Shi Lei in the New York Times

Kulanu is very excited that Shi Lei, Kulanu’s spring speaker,  is mentioned in an article in the New York Times that discusses the Jews of China.  The article below is a brief primer on the Jews of Kaifeng, China. Click here to see Shi Lei’s speaking schedule, to see if he will be in a city near you.


New York Times * China’s Ancient Jewish Enclave * April 4, 2010* by Matthew Fishbane *

THROUGH a locked door in the coal-darkened boiler room of No. 1 Hospital of Traditional Chinese Medicine in Kaifeng, there’s a well lined with Ming Dynasty bricks. It’s just a few yards deep and still holds water. Guo Yan, 29, an eager, bespectacled native of this Chinese city on the flood plains of the Yellow River about 600 miles south of Beijing, led me to it one recent Friday afternoon, past the doormen accustomed to her visits.

The well is all that’s left of the Temple of Purity and Truth, a synagogue that once stood on the site. The heritage it represents brings a trickle of travelers to see one of the more unusual aspects of this country: China, too, had its Jews.

Ms. Guo, who identifies herself as a Jew, says she hears it from scholars, visitors and Chinese people alike: “ ‘You Chinese Jews are very famous,’ they say. ‘But you are only in the history books.’ “

That seemed a good enough reason to come looking, and I quickly found that I was hardly alone. Ms. Guo and I were soon joined by a 36-year-old French traveler, Guillaume Audan, who called himself a “nonpracticing Jew” on a six-month world tour of “things not specifically Jewish.” Like me, he’d found Ms. Guo by recommendation, and made the detour to see what the rumored Kaifeng Jews were all about.

Earlier, Ms. Guo had brought us into a narrow courtyard at 21 Teaching Torah Lane — an alley once central to the city’s Jewish community, and still home to her 85-year-old grandmother, Zhao Cui, widow of a descendant of Chinese Jews. Her one-room house has been turned into a sort of dusty display case, with Mrs. Zhao as centerpiece.

“Here are the Kaifeng Jews,” Ms. Guo said, a little defiantly. “We are they.”

We were surrounded by signs that supported Ms. Guo’s statement: A mezuza was attached to the door frame. A copy of the Sh’ma, widely considered the most important of Hebrew prayers, decorated with Chinese lettering, hung on the wall. A menorah sat by a Chinese-style altar displaying a black-and-white portrait of Mr. Zhao.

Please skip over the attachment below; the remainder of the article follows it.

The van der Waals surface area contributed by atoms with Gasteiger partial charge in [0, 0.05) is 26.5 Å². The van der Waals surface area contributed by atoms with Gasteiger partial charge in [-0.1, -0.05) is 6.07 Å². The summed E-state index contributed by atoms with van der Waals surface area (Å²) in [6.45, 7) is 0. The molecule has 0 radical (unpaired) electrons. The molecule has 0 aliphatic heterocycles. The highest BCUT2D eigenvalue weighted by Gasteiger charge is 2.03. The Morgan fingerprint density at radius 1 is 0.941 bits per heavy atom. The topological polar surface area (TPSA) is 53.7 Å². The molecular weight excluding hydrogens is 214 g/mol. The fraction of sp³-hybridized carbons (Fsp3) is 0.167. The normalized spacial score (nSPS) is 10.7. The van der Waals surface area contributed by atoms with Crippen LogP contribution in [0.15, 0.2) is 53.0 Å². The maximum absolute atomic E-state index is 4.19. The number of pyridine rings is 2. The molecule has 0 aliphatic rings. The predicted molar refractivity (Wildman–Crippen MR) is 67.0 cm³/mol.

Indeed, some 50 descendants of Kaifeng’s Jews are embracing this legacy and relearning Jewish ways. And a few, like Ms. Guo, are tapping a quirky vein of religious tourism.

From the 10th to the 12th century, Kaifeng was the capital of the Northern Song Dynasty and a cosmopolitan center on a branch of the Silk Road, attracting Chinese imperial suitors and Persian merchants with camels. Amid this ferment was a small community of Sephardic Jews, who arrived most likely from Persia and India as traders, or perhaps fleeing the Crusades.

Scholars still debate the time of their first arrival, but for at least 700 years, Jews prospered free of persecution, largely out of mind of the various Chinese dynasties that dubbed them “blue-hatted Hui” — people from the West. They settled into trades and, around 1163, built a synagogue. In 1605, the peripatetic Italian Jesuit missionary Matteo Ricci met one of their emissaries in Beijing and reported their existence back to Europe.

But time, isolation and assimilation took their toll. When European missionaries in Kaifeng purchased a 17th-century Hebrew Torah in 1851 (it is now housed at the British Museum in London, one of 15 known Kaifeng scrolls), no locals could read it. The synagogue, which had fallen into neglect after repeated flooding, was never rebuilt.

Yet for 150 years following the death of the last rabbi, tiny embers of a heritage still glowed in Kaifeng. Grandparents told their grandchildren, as Mrs. Zhao told Ms. Guo: “You are a Jew.” Without knowing why, families avoided pork. And at Passover, the old men baked unleavened cakes and dabbed rooster’s blood on their doorstep.

Most Jewish-themed tours of China skip Kaifeng, focusing instead on the immigration of persecuted European Jewry, in cities like Shanghai, Harbin, Tianjin and Beijing. Thanks to American, Israeli and European support of places significant to their own past, Harbin and Shanghai, for example, enjoy a regular flow of tourists to museums and sites of synagogues, restored though no longer used for prayer.

Kaifeng, by comparison, attracts word-of-mouth backpackers and three or four rabbi- or scholar-led Jewish heritage groups a year. Most visitors, according to Shi Lei, a 31-year-old descendant of Chinese Jews who has been leading tours here since he was sent to Israel to study Hebrew and Judaica, stay for a day, “have a look, and leave.”